In response to increasing rates of domestic burglary in Germany over the past few years, police and policy-makers are attempting to determine new ways to stop or, ideally, reverse this trend. In this context, methods of predictive policing are being applied and tested in some of the federal states of Germany. On October 30, 2015 the Pilot Project Predictive Policing P4 was started in Baden-Württemberg. Coordinated by the State Office of Criminal Investigations, the project was conducted in the police departments of Karlsruhe and Stuttgart. As in Bavaria and some areas of Switzerland, the computer software PRECOBS (offered by the German company 'Institut für musterbasierte Prognosetechnik') was employed to predict near-repeat burglary events and to apply subsequent target-oriented operational planning.    The project was designed to produce open-ended and unbiased results and therefore included an external scientific evaluation conducted by the Max Planck Institute for Foreign and International Criminal Law. Automatically generated predictive policing data were analyzed to obtain assessments of practicality and information concerning crime preventive aspects. In addition, semi-structured interviews with the police officers operating the software and an online survey with more than 700 participants were carried out. The results have been published in an evaluation report (in German). An English text, summarizing the main findings, will be made available shortly.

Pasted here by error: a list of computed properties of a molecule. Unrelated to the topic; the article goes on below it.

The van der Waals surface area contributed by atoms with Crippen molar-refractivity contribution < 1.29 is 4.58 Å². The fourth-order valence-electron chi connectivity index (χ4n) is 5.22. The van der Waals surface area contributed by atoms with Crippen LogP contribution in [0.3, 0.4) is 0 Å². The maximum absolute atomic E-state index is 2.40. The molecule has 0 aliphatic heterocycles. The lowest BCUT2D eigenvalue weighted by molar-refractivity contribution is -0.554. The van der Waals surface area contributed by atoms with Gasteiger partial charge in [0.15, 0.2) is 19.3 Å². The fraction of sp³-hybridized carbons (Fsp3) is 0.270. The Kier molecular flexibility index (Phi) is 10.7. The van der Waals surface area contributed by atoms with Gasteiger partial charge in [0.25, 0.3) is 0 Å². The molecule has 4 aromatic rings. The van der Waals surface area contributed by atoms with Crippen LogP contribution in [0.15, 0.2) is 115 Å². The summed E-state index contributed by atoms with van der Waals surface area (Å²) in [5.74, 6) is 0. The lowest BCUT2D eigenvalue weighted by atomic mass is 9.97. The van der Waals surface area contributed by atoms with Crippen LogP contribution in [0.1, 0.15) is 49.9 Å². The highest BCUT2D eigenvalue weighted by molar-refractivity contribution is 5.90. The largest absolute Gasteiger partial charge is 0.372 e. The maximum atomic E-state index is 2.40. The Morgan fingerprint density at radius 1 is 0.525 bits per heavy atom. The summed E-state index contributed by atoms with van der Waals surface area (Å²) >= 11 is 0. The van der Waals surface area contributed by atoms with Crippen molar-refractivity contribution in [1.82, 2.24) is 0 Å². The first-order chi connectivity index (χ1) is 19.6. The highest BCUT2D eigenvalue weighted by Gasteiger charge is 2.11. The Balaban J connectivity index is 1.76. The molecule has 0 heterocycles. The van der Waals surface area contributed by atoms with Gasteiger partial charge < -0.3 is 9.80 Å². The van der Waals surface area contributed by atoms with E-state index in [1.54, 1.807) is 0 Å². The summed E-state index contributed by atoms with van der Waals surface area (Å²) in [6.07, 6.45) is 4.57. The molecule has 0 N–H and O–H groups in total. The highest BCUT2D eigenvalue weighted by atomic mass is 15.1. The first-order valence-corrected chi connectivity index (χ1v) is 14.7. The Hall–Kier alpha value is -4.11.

In re­sponse to in­creas­ing rates of do­mest­ic burg­lary in Ger­many over the past few years, po­lice and policy-makers are at­tempt­ing to de­term­ine new ways to stop or, ideally, re­verse this trend. In this con­text, meth­ods of pre­dict­ive poli­cing are be­ing ap­plied and tested in some of the fed­er­al states of Ger­many. On Oc­to­ber 30, 2015 the Pi­lot Pro­ject Pre­dict­ive Poli­cing P4 was star­ted in Baden-Württem­berg. Co­ordin­ated by the State Of­fice of Crim­in­al In­vest­ig­a­tions, the pro­ject was con­duc­ted in the po­lice de­part­ments of Karls­ruhe and Stut­tgart. As in Bav­aria and some areas of Switzer­land, the com­puter soft­ware PRE­COBS (offered by the Ger­man com­pany 'In­sti­tut für mus­ter­basierte Pro­gnose­tech­nik') was em­ployed to pre­dict near-re­peat burg­lary events and to ap­ply sub­sequent tar­get-ori­ented op­er­a­tion­al plan­ning.   

The pro­ject was de­signed to pro­duce open-ended and un­biased res­ults and there­fore in­cluded an ex­tern­al sci­entif­ic eval­u­ation con­duc­ted by the Max Planck In­sti­tute for For­eign and In­ter­na­tion­al Crim­in­al Law. Auto­mat­ic­ally gen­er­ated pre­dict­ive poli­cing data were ana­lyzed to ob­tain as­sess­ments of prac­tic­al­ity and in­form­a­tion con­cern­ing crime pre­vent­ive as­pects. In ad­di­tion, semi-struc­tured in­ter­views with the po­lice of­ficers op­er­at­ing the soft­ware and an on­line sur­vey with more than 700 par­ti­cipants were car­ried out.

The res­ults have been pub­lished in an eval­u­ation re­port (in Ger­man). An Eng­lish text, sum­mar­iz­ing the main find­ings, will be made avail­able shortly.